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Monthly Archives: January 2016

 Ebola in Liberia


“The Ebola virus has been likened to Dante’s Inferno and the Black Death. When journalist Rachel Maher was working in West Africa during the recent outbreak she was struck by the frightening parallels with Albert Camus’ novel The Plague.
The city in Camus’ novel was under siege, just like the capitals of Sierra Leone and Liberia; its citizens were coping with a long state of emergency, the deaths of national figures and loved ones and isolation from the rest of the world.
Mixing oral history interviews with archives and the insights of Camus, Rachel Maher tells the story of this modern plague.
Australian nurse Brett Adamson, who treated victims of the virus in Liberia, reads from The Plague.”

http://www.abc.net.au/radionational/programs/earshot/the-city-that-doesn’t-touch-1/7113130

jewish philosophy place

016

Reading Rosie Braidoti sometimes feels like reading comic books, or science-fiction. Metamorphoses: Towards a Materialist Theory of Becoming is no exception.  The book is like a dare. Throughout the course of western culture and into our own popular culture, the “humanity” of women has been called into question. But in our own advanced technological age, the tables turn. With the very concept of humanity itself pressed by science and called into question, there’s a strange logic to aligning women with animals, insects, monsters, and cyborgs. In this work of philosophical science fiction, the “second sex” has turned into a swarming, mutating, transforming entity. In this new ontology, the second sex turns into something completely “other,” now that the subject is no longer one, or once the very idea of a coherent subject has become undone.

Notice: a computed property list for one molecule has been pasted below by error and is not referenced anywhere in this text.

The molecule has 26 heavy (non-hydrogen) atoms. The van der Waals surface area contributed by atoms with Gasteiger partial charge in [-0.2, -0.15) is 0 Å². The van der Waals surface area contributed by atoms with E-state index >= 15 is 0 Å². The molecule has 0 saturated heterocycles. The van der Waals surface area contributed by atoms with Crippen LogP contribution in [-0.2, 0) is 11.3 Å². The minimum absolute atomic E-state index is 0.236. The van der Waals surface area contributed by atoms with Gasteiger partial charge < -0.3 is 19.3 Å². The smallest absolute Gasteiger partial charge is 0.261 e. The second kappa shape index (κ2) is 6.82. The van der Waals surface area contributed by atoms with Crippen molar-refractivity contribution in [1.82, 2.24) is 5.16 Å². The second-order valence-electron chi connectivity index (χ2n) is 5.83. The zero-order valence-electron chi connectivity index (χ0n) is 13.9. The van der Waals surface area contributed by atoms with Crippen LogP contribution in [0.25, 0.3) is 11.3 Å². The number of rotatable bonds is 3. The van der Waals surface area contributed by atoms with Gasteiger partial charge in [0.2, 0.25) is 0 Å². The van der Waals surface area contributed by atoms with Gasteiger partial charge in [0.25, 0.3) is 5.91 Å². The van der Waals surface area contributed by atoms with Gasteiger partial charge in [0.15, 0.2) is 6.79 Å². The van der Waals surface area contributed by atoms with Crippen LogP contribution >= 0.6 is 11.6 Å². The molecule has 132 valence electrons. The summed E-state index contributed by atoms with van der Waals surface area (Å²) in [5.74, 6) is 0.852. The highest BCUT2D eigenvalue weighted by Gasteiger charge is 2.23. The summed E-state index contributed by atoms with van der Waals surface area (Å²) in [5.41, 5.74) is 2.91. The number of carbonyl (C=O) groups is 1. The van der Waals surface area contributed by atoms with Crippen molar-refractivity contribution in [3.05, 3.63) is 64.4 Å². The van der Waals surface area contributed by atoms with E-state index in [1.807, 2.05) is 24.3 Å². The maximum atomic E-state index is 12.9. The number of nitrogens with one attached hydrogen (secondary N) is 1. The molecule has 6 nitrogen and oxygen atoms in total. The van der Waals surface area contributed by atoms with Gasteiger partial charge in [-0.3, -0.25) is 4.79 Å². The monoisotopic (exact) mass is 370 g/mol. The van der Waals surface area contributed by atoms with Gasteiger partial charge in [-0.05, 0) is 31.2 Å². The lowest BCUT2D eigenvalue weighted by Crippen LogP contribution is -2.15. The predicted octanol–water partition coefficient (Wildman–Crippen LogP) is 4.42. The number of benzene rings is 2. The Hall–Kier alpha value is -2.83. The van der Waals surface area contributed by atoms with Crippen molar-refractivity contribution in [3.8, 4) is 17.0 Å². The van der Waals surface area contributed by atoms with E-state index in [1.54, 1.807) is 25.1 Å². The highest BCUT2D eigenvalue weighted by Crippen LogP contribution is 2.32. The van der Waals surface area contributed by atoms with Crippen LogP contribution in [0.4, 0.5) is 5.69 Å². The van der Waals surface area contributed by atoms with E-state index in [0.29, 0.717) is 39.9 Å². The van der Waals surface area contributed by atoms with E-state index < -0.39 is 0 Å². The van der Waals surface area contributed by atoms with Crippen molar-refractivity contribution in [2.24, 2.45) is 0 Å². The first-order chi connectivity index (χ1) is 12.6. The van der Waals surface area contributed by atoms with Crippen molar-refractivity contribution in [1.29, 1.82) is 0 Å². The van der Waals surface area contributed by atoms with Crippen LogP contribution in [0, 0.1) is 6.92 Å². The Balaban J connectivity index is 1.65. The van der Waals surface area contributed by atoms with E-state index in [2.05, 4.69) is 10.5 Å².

Behind the delirious play in Metamorphoses is the seriousness with which Braidoti takes images and…

View original post 1,732 more words

The dirt road is frozen. I hear the geese first in my lungs.
Faint hieroglyphic against the gray sky.

Then, the brutal intervention of sound.
All that we experience is a message, he wrote.

I would like to know what it means
if first one bird swims the channel

across the classic V, the line flutters, and the formation dissolves.
In the end, the modernists must have meant,

it is the human world we are weary of,
our arms heavy with love, its ancient failings.

But that was before the world wars, in 1800,
when a young German poet could pick at the truth

and collect the fragments in an encyclopedia of knowledge.
There is a V, then an L, each letter

forming so slowly that the next appears before it is complete.
The true philosophical act is the slaying of one’s self,

Novalis wrote, and died, like Keats, before he was thirty.
They have left me behind like one of their lost,

scratching at the gravel in the fields. Where are they
once the sky has enveloped them?

I stand in the narrow cut of a frozen road leading into mountains,
the morning newspaper gripped under my arm.

But to give up on things precludes everything.
I am not-I, Novalis wrote. I am you.

If, as the gnostics say, the world was a mistake
created by an evil demiurge, and I am trapped

in my body, abandoned by a god whom I long for as one of my own,
why not follow the tundra geese into their storm?

Why stay while my great sails flap the ice
as if my voice were needed to call them back

in the spring, as if I were the lost dwelling place for the flocks?

by Melissa Kwasny